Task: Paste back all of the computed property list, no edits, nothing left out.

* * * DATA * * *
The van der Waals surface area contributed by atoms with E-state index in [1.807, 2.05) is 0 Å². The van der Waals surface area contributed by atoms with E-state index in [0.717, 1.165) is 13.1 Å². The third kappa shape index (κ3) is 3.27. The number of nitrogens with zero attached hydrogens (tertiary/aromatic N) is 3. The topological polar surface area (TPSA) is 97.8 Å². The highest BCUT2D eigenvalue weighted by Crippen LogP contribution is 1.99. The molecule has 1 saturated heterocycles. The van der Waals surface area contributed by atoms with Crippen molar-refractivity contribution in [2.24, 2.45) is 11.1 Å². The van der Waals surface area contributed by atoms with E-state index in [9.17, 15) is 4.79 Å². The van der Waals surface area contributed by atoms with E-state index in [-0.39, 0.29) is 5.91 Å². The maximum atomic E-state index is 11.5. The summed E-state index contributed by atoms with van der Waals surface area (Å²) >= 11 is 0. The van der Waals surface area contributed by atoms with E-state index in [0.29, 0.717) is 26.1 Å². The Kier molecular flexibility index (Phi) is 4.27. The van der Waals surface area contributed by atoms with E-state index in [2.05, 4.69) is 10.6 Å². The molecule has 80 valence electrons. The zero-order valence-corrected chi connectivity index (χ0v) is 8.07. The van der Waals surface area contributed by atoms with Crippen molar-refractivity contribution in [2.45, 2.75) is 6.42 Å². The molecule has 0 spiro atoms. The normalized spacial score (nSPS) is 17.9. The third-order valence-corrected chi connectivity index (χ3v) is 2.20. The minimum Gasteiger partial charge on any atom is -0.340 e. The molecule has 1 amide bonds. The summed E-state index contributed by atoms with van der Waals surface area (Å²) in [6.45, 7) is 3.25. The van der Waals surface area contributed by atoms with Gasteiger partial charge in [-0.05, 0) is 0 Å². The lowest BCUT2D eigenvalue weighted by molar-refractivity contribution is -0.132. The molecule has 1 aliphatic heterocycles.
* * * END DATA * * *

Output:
The van der Waals surface area contributed by atoms with E-state index in [1.807, 2.05) is 0 Å². The van der Waals surface area contributed by atoms with E-state index in [0.717, 1.165) is 13.1 Å². The third kappa shape index (κ3) is 3.27. The number of nitrogens with zero attached hydrogens (tertiary/aromatic N) is 3. The topological polar surface area (TPSA) is 97.8 Å². The highest BCUT2D eigenvalue weighted by Crippen LogP contribution is 1.99. The molecule has 1 saturated heterocycles. The van der Waals surface area contributed by atoms with Crippen molar-refractivity contribution in [2.24, 2.45) is 11.1 Å². The van der Waals surface area contributed by atoms with E-state index in [9.17, 15) is 4.79 Å². The van der Waals surface area contributed by atoms with E-state index in [-0.39, 0.29) is 5.91 Å². The maximum atomic E-state index is 11.5. The summed E-state index contributed by atoms with van der Waals surface area (Å²) >= 11 is 0. The van der Waals surface area contributed by atoms with E-state index in [0.29, 0.717) is 26.1 Å². The Kier molecular flexibility index (Phi) is 4.27. The van der Waals surface area contributed by atoms with E-state index in [2.05, 4.69) is 10.6 Å². The molecule has 80 valence electrons. The zero-order valence-corrected chi connectivity index (χ0v) is 8.07. The van der Waals surface area contributed by atoms with Crippen molar-refractivity contribution in [2.45, 2.75) is 6.42 Å². The molecule has 0 spiro atoms. The normalized spacial score (nSPS) is 17.9. The third-order valence-corrected chi connectivity index (χ3v) is 2.20. The minimum Gasteiger partial charge on any atom is -0.340 e. The molecule has 1 amide bonds. The summed E-state index contributed by atoms with van der Waals surface area (Å²) in [6.45, 7) is 3.25. The van der Waals surface area contributed by atoms with Gasteiger partial charge in [-0.05, 0) is 0 Å². The lowest BCUT2D eigenvalue weighted by molar-refractivity contribution is -0.132. The molecule has 1 aliphatic heterocycles.